Azalea flowers come in a variety of colors; however, brown azalea flowers are never a good sign. When fresh azalea blooms turn brown, something is definitely wrong. Brown azalea blossoms can be the result of pests or diseases such as petal blight, but often the culprit is cultural care. Read on for information about various reasons you might see azaleas turning brown, along with tips to recognize azaleas with petal blight.
Azaleas Turning Brown
One day your azalea flowers are bright and beautiful. The next day you see brown blossoms. What could be wrong? When your azalea blooms turn brown, first look to cultural care. Azaleas are generally healthy plants if you meet their growth requirements. Too much or too little water, the wrong exposure, or soil may result in browning flowers.
What do azaleas need? That depends on the type of azalea you have and there are many. Generally, azaleas like dappled sun, acidic soil with excellent drainage, and a deep soaking every week during the growing season. The soil surface must dry out slightly between waterings.
Azaleas with Petal Blight
If your blooms turn brown and hang droopy on the plant, take a closer look. When there are water-soaked spots on the petals, your plants likely have Ovulinia petal blight. The lesions grow quickly, become slimy, and turn brown, yet remain on the bush for a long time.
Azaleas usually get petal blight when the weather is cool and wet. This pathogen overwinters as sclerotia in diseased flowers, both those brown azalea blossoms remaining on the plants and those that fall to the soil. The sclerotia produce spores when the weather is mild but misty.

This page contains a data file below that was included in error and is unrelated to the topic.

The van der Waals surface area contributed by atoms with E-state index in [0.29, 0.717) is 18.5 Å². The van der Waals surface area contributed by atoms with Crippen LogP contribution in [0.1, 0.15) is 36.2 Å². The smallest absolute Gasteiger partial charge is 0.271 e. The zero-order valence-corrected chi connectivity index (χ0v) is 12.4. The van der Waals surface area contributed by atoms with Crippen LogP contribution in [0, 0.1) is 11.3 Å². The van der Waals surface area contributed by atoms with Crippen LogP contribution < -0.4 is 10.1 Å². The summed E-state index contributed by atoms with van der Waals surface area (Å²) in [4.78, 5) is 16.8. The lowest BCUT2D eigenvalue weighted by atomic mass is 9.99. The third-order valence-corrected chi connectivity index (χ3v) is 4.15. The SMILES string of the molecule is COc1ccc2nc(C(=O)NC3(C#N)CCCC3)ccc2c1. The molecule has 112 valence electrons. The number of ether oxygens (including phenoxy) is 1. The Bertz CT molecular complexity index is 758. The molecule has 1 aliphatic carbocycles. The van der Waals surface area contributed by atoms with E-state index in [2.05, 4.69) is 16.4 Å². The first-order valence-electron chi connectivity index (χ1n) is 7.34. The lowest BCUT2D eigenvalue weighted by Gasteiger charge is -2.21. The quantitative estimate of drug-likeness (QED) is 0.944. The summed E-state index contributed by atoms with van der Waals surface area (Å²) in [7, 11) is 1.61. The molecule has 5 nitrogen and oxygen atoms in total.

If you see azaleas with petal blight, clean up the area, removing brown azalea flowers from the plant and from the soil. Mulch the bed well in autumn to prevent germination of sclerotia. If you opt to use a fungicide, do so one month before the plant blooms.
Other Reasons Azalea Blooms Turn Brown
Azalea flowers can turn brown for a number of other reasons as well. Lace bugs are a common pest of these plants and usually leave the foliage speckled gray or white, rather than turning the flowers brown. However, severe lace bug damage can cause dieback that kills entire branches, so keep an eye out for dark insects with lacy wings.
You should also consider root and crown rot when your blooms turn brown suddenly. This fungal disease causes plants to wilt suddenly and die. Look for brown discoloration in the lower stems and main wood. Use a soil fungicide and transfer plants to well-drained and well-aerated soil.
Rhododendron bud and twig blight is another possibility. The flower buds typically turn brown and won’t open in the spring, later becoming covered in black fruiting structures. Leafhoppers are often to blame for this fungus. Remove infected buds and treat for leafhoppers in the garden.